As part of our strategic vision for rail, the new franchise will introduce new ways of working that put passengers first. The historical separation of track and train, no longer suitable for the challenges of today’s intensively used railway, will end. In its place, we will introduce a new “one team” approach to embed shared incentives between Network Rail and the new operator that will ensure that passenger interests come first in all decision making. I hope that colleagues agree that the vision for the new franchise to serve the east midlands will ensure a service that is far more ambitious than that which it replaces, and will play a significant role in securing the long-term prosperity of the region.

HS2 has been mentioned by many colleagues in this debate. It is a fantastic project, and I look forward to it enormously. It will transform transport connections right across our country. Looking further ahead to its local impact, the second phase of HS2 will deliver considerable benefits for the region and has the potential to support growth right across the UK. Crewe is a key station for connectivity; HS2 will generate significant opportunities not just there but, because it is such a hub, for Wales, Cheshire, Warrington, the Wirral and the immediate area around Staffordshire. Crewe will be the hub that connects those areas, the north of England and the west coast mainline. It will totally revitalise the area with new opportunities, bringing businesses, jobs and housing to the wider region. Through HS2 connections at Crewe, passengers will benefit from shorter journeys to London and vice versa, as well as improved cross-country journey times.

My hon. Friend the Member for Stoke-on-Trent South highlighted the importance as a key feeder of Longton station in his constituency. That is entirely understood. The question now is how we maximise the benefits that HS2 will bring. This is a £50 billion-plus scheme; right across the country, contracts will be won by engineering businesses to deliver this fantastic scheme. The project now is how we maximise the opportunities and minimise the disruption to local communities during the build. We should be in no doubt, however, that HS2 is a fantastic, exciting project serving more than the immediate area; it is important for the whole UK. I certainly want Stoke-on-Trent to be served by HS2.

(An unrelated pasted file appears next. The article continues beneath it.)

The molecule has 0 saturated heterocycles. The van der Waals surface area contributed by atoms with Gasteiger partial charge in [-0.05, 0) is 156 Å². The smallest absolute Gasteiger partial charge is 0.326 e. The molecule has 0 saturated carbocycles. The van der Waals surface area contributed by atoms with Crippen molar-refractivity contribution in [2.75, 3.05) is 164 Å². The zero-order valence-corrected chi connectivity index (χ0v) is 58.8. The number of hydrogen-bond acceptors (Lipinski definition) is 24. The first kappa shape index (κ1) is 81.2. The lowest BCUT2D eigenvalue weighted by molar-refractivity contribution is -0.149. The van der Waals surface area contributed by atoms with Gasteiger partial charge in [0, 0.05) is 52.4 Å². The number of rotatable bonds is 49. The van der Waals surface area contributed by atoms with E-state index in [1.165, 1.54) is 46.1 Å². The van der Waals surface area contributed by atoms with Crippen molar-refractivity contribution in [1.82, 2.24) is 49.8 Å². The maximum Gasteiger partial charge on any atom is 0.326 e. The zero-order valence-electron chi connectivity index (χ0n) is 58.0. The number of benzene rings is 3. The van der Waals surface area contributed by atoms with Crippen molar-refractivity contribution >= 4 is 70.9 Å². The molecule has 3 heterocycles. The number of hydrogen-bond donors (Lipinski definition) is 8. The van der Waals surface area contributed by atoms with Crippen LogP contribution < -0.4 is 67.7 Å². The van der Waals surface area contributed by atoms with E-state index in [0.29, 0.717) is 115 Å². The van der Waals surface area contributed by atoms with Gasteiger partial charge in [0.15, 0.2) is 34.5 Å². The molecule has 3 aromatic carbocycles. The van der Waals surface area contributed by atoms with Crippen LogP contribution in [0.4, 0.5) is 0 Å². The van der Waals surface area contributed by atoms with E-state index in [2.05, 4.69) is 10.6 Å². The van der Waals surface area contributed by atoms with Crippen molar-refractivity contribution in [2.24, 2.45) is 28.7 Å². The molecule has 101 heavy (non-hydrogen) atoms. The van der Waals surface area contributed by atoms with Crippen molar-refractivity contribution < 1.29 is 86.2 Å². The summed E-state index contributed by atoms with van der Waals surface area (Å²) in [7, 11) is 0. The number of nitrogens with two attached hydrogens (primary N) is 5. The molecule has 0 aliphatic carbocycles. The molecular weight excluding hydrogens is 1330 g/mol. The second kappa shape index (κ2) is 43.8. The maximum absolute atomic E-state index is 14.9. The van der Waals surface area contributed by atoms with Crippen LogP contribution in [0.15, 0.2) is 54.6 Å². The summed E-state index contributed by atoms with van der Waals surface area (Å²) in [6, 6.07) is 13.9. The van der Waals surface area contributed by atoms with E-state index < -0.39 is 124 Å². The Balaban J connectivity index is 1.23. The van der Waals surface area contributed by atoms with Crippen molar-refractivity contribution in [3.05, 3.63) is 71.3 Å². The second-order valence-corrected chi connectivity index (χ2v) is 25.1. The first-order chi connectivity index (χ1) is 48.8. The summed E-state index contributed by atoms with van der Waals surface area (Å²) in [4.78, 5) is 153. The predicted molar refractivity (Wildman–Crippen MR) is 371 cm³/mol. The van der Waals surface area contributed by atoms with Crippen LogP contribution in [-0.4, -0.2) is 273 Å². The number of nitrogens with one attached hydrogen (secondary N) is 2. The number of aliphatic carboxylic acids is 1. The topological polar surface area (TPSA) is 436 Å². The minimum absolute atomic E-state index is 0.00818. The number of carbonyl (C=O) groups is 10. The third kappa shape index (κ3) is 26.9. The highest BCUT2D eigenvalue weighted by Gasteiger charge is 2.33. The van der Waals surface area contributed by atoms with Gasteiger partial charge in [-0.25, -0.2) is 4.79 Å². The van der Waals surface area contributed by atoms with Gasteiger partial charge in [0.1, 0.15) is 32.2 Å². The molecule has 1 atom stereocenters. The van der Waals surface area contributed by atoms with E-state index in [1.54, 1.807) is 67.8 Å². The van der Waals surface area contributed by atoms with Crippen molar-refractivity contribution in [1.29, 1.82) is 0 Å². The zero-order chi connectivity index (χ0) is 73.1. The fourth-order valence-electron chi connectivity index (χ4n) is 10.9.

There have been a number of comments on timetabling, ticket pricing, local delivery plans for Staffordshire and whether the line from Stoke to Stockton Brook will be reopened. The rail strategy published in November 2017 includes a section on exploiting opportunities to restore capacity lost under Beeching where that unlocks housing and growth. Any potential reopening would need to be supported via a strong business case to demonstrate an economic return. Who might be the best people to produce those plans? That would be local councils and local enterprise partnerships. They know their areas best; they need to decide which transport schemes will bring the most benefit. We will work very closely with LEPs and authorities to help them with that work. Any proposal must be brought forward in line with the rail network enhancement pipeline, but we are keen for capacity to be increased and we recognise that reopening closed lines will be a feature of rail’s future.

The transforming cities budget was highlighted; that is a significant opportunity. Stoke is one of 10 English city regions chosen to work with the Department to design innovative public transport packages to make it easier and quicker for people to get around. Gareth Snell said that the journey from his home can take him up to 45 minutes; this fund is designed to help Stoke and other regions tackle some of their internal transport questions. They will be eligible for a share of up to £1.28 billion from the transforming cities fund and from funding as a future mobility zone. Each shortlisted region will have to develop its own plans, but regions are given some budget to help them make their bids.

I will go through the record carefully to see whether there are any questions I have not answered, but I have tried to answer as many as possible. I want to leave with hon. Members the message that we fully recognise the need for increased capacity on that service, as has been made extremely clear in this debate. The rolling stock needs to be improved. That improvement can help to unlock economic opportunity—that has been made clear by colleagues on both sides speaking with one voice on behalf of their region. That voice has been heard and I will do all I can to make the transport of the area much improved.